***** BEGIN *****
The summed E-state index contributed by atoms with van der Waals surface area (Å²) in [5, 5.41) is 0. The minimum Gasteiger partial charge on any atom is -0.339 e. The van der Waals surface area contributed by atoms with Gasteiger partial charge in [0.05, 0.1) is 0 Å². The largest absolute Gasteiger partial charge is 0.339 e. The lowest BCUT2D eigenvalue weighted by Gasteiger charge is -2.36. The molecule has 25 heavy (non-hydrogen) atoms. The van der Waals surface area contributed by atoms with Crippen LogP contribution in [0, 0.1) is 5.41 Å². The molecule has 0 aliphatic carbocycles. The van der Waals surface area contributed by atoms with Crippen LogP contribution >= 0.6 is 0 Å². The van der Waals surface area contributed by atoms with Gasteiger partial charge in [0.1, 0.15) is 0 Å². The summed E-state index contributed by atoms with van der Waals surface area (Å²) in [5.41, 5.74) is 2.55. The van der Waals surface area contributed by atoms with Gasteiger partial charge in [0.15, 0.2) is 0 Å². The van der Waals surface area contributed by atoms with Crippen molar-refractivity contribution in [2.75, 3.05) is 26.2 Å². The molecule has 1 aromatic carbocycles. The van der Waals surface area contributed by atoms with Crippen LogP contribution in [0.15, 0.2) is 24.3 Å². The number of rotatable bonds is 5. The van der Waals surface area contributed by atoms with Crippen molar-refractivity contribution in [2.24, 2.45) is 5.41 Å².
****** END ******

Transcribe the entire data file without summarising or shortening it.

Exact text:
The summed E-state index contributed by atoms with van der Waals surface area (Å²) in [5, 5.41) is 0. The minimum Gasteiger partial charge on any atom is -0.339 e. The van der Waals surface area contributed by atoms with Gasteiger partial charge in [0.05, 0.1) is 0 Å². The largest absolute Gasteiger partial charge is 0.339 e. The lowest BCUT2D eigenvalue weighted by Gasteiger charge is -2.36. The molecule has 25 heavy (non-hydrogen) atoms. The van der Waals surface area contributed by atoms with Crippen LogP contribution in [0, 0.1) is 5.41 Å². The molecule has 0 aliphatic carbocycles. The van der Waals surface area contributed by atoms with Crippen LogP contribution >= 0.6 is 0 Å². The van der Waals surface area contributed by atoms with Gasteiger partial charge in [0.1, 0.15) is 0 Å². The summed E-state index contributed by atoms with van der Waals surface area (Å²) in [5.41, 5.74) is 2.55. The van der Waals surface area contributed by atoms with Gasteiger partial charge in [0.15, 0.2) is 0 Å². The van der Waals surface area contributed by atoms with Crippen molar-refractivity contribution in [2.75, 3.05) is 26.2 Å². The molecule has 1 aromatic carbocycles. The van der Waals surface area contributed by atoms with Crippen LogP contribution in [0.15, 0.2) is 24.3 Å². The number of rotatable bonds is 5. The van der Waals surface area contributed by atoms with Crippen molar-refractivity contribution in [2.24, 2.45) is 5.41 Å².